atmosphere, as part of the musical texture, but not to present lyrics that convey some sort of story. Currently, among his
numerous activities, Hermeto is writing Sinfonia da
Boiada (Symphony of the Herd) that will place on stage a multitude
of accordion players, violeiros (musicians from the Northeast of Brazil who play guitar-like instruments), and
creatures who make bleating sounds.
As a child, the maestro taught himself to play flute, quickly moved on to the
sanfona (accordion), began exploring the indigenous music of the Northeast, and was fronting a local
forró band by the time he reached his eleventh
birthday. Since then each of Hermeto’s groups, like those of Art Blakey and Miles Davis, has been a training ground
where extraordinary talent has harvested. Known for musical aggressiveness and daring, Hermeto’s lack of
commercial potential often scares uninitiated record company executives who are prospecting for hit records, which may
explain the disparity in his popularity.
Hermeto’s music is an ear stretch and not something one finds on the easy listening channels. Like Stravinsky
who left Los Angeles in the 1950s frustrated with people who claimed to be devotees of his music but who were
just beginning to listen and really “hear” the music he had written fifty years earlier, it may be some time before those
who listen (let alone the public at large) will fully appreciate Hermeto’s work.
“As far as I’m concerned, it is criminal how little of Hermeto’s recorded works are available in this country and
how little of his work has been recorded at all,” complained Steven Cantor of NPR affiliate KOPB 91.5 FM in
Portland, Oregon. Cantor, a radio host that celebrated Hermeto’s birthday on-air, put together a two hour special of
the maestro’s music which included a playlist that had been selected by Hermeto himself.
Cantor believes that Hermeto’s genius is neglected in the United States because he is Brazilian and doesn’t speak
much English, because he is uncompromising and can be very difficult to work with, and because virtually all of his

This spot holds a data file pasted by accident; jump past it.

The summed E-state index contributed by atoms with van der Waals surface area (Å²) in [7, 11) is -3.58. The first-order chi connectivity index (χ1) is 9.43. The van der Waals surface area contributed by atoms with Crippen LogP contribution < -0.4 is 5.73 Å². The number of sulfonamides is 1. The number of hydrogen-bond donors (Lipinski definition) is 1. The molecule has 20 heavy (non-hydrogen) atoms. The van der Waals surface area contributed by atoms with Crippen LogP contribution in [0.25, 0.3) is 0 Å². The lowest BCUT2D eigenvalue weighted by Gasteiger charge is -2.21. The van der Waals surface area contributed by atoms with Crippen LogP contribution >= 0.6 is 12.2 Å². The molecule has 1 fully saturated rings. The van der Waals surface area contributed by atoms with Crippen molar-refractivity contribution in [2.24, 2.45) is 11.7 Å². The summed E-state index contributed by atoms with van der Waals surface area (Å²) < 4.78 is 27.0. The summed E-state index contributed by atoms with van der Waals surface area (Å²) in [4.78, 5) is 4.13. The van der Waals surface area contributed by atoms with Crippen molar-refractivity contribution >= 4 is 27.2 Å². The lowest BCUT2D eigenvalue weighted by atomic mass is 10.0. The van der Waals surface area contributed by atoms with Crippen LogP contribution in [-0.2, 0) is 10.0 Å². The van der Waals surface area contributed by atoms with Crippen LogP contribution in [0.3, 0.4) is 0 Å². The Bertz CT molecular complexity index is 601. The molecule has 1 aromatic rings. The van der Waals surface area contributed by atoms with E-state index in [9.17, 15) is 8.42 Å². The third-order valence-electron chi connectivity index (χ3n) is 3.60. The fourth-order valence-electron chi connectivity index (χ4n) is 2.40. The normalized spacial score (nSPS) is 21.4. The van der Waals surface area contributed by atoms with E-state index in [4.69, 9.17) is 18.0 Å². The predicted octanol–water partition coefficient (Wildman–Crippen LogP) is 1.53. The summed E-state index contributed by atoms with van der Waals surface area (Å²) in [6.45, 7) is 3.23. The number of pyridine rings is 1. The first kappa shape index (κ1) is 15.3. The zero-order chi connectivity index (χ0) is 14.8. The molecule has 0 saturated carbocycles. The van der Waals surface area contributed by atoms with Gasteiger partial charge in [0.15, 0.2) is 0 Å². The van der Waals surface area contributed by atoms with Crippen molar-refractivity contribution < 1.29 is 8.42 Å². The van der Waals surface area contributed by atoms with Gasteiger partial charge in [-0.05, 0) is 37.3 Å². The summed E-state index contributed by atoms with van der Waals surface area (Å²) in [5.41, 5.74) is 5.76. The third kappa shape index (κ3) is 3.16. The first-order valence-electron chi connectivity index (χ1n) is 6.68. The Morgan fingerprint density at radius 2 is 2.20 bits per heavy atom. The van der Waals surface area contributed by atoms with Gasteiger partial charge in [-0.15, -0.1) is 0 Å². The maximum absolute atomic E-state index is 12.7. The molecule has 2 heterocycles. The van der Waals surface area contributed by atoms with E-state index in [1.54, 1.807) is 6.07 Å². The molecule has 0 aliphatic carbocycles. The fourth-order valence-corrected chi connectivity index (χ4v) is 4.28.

work is instrumental music. “It’s a
complete mystery to me,” criticized Cantor, “why the American jazz community
hasn’t picked up on Hermeto a long time ago.”
In fact, one of Hermeto’s most ardent admirers was the revolutionary jazz trumpet player, band leader, and
composer Miles Davis. Without speaking the other’s language the two became friends. Indeed, a short time before Miles
died in 1991, the two had decided to make an album together. When Hermeto went to Miles’s house to show him
some compositions, Miles insisted on recording all of them. Hermeto refused, joking that he wouldn’t have anything left
to play himself. Davis did record two of Hermeto’s compositions, “Nem um Talvez” (Not Even A Maybe)
and “Igrejinha” (Little Church), on the historical album
Live/Evil, from 1970.
Miles, like Ellington, developed the habit of taking credit for tunes that were written by the members of his
groups. Two obvious examples being Wayne Shorter’s tune “ESP,” and the Bill Evans composition “Nardis”. After all,
who was going to complain? These musicians weren’t about to give up their gig. They were honored to share the
bandstand, let alone record with one of his vanguard ensembles. Although Miles was ultimately responsible for deciding who
he played with and for the group’s trajectory, his barometer for determining jazz’s next phase was often the musical
pulse he took from his band constituents. Unfortunately, many of his colleagues’ pieces were later recorded by other
artists or published in arrangements for various sized ensembles, and on each occurrence were attributed to Miles. So it